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Thursday, April 7, 2005

We Are Ready

Pre launch boat preparation was completed a few days ago and the boat is now in the water awaiting our first trip on April 15. The next few days will be spent loading fishing gear and reinstalling our electronic navigation and sonar instruments. Every season I tell myself that I do not need all of the tackle I think I need and I vow to reduce the boxes of spoons, stick baits flashers and dodgers that I carry. However, as good as my intentions might be, I just can not leave anything behind. Even though the lower cabin of the Dixie Dandy is the seasonal home to some lures that have not been in the water for several seasons, you never know when they might be needed. I mean come on, what if I get a call telling me that the blue/pink striped version of the “wonka rattler” is hammering the fish. If I did not have a few on board, I would be devastated. One must be prepared, should the day of the “wonka thing” come again, even though it has been 10 years since its glory days. I guess having all that tackle on board is like a security blanket.

      I have been reading a lot of fishing articles looking for some new hot setups for the coming season. There are tons of good “how to” articles out there, except for one thing, the disclaimers. What do I mean by this? Well, for example, one article sang the praises about using small lures, the mini spoons were just what the doctor ordered when all else failed. Now here is the disclaimer, the small lure program worked great except on days when the fish wanted bigger lures. Huh, I thought small lures were the key? Well on certain days they were, on other days they were not. Another story about fishing in bright sunlight sang the praises of black and purple colored lures as a real killer, except when it did not work so well and in fact worked better on overcast days. What fishing articles present is a suggested scenario. What the angler must do is determine which scenario is working best on a particular day. It is about constant adjustment until a steady bite is achieved. Put a lure out and leave it out all day is nice if the fish will hit it; other wise it is 10 minutes in the water and if no action occurs, it’s time to change. It can be a lot of work. If you are on a charter and the action is slow and the crew is not constantly changing set ups, you are on the wrong charter.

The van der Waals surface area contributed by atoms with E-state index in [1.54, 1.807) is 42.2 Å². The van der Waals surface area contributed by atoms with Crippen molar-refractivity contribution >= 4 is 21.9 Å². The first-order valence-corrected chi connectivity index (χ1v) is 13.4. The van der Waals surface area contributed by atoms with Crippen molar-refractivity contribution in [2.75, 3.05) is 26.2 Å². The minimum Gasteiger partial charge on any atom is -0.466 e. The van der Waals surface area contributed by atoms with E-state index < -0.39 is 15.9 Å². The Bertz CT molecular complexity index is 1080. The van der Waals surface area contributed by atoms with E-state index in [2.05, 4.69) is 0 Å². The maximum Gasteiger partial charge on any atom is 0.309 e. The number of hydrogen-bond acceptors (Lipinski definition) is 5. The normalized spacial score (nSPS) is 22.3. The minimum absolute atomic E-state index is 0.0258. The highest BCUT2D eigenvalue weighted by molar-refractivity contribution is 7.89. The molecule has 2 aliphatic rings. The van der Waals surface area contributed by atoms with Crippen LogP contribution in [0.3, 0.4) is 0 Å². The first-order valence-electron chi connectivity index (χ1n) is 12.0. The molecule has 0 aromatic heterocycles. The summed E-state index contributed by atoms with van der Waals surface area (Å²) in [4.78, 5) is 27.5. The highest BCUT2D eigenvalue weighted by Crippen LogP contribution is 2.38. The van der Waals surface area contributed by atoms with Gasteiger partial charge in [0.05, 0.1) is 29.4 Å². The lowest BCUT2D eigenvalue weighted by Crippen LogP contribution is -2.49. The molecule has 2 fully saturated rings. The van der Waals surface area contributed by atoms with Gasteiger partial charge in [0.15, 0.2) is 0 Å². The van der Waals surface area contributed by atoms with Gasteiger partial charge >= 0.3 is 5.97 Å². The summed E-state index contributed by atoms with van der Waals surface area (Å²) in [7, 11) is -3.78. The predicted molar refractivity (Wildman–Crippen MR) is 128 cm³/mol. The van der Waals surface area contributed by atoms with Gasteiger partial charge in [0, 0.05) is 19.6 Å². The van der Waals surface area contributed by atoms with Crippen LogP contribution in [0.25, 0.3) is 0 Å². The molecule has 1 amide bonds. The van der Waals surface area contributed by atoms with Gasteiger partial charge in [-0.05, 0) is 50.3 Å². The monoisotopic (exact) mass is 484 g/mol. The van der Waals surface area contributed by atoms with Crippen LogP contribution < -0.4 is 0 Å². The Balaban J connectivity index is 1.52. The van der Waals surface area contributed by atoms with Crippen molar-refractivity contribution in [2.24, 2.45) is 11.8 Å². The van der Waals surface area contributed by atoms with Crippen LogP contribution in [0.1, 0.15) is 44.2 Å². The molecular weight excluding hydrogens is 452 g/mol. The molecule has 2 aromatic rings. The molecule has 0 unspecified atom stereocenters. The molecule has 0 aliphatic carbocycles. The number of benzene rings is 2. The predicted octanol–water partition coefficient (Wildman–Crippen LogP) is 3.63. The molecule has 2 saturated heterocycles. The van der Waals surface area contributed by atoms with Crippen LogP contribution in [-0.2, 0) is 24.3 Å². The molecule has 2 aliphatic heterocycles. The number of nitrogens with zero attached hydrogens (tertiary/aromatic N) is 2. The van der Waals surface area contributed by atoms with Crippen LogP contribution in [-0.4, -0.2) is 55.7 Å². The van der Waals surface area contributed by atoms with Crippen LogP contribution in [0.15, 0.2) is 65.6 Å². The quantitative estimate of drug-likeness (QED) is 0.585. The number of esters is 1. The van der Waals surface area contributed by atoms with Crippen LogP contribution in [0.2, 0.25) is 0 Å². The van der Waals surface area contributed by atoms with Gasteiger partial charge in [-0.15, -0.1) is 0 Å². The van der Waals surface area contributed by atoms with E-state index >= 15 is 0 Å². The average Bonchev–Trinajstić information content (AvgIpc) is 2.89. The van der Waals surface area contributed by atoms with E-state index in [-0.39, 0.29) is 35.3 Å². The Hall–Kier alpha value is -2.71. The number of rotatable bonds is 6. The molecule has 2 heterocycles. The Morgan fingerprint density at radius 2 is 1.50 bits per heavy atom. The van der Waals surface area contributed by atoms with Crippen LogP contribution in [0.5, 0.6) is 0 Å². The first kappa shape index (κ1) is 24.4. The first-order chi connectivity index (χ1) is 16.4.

This year the Oswego Marina is being renovated. A new bath house /rest room and laundry facility will be built on the north side. That is the side where my boat is docked. The south side already has a new sea wall, and new docks will be installed in a few days. The south side will also receive a new state of the art fish cleaning station and a new deck and well lighted roadway. Oswego Marina is going to be a first class facility, one of the nicest on Lake Ontario.

    Yes sir, good things are occurring within our fishery and its infrastructure. It won’t be long now until the most famous words in Lake Ontario trolling are spoken,” Gentlemen start your downriggers”. Vha-room, vha-oom. YEAH!!!!!!

Posted By: Capn Gerry Bresadola @ 4:44:01 AM


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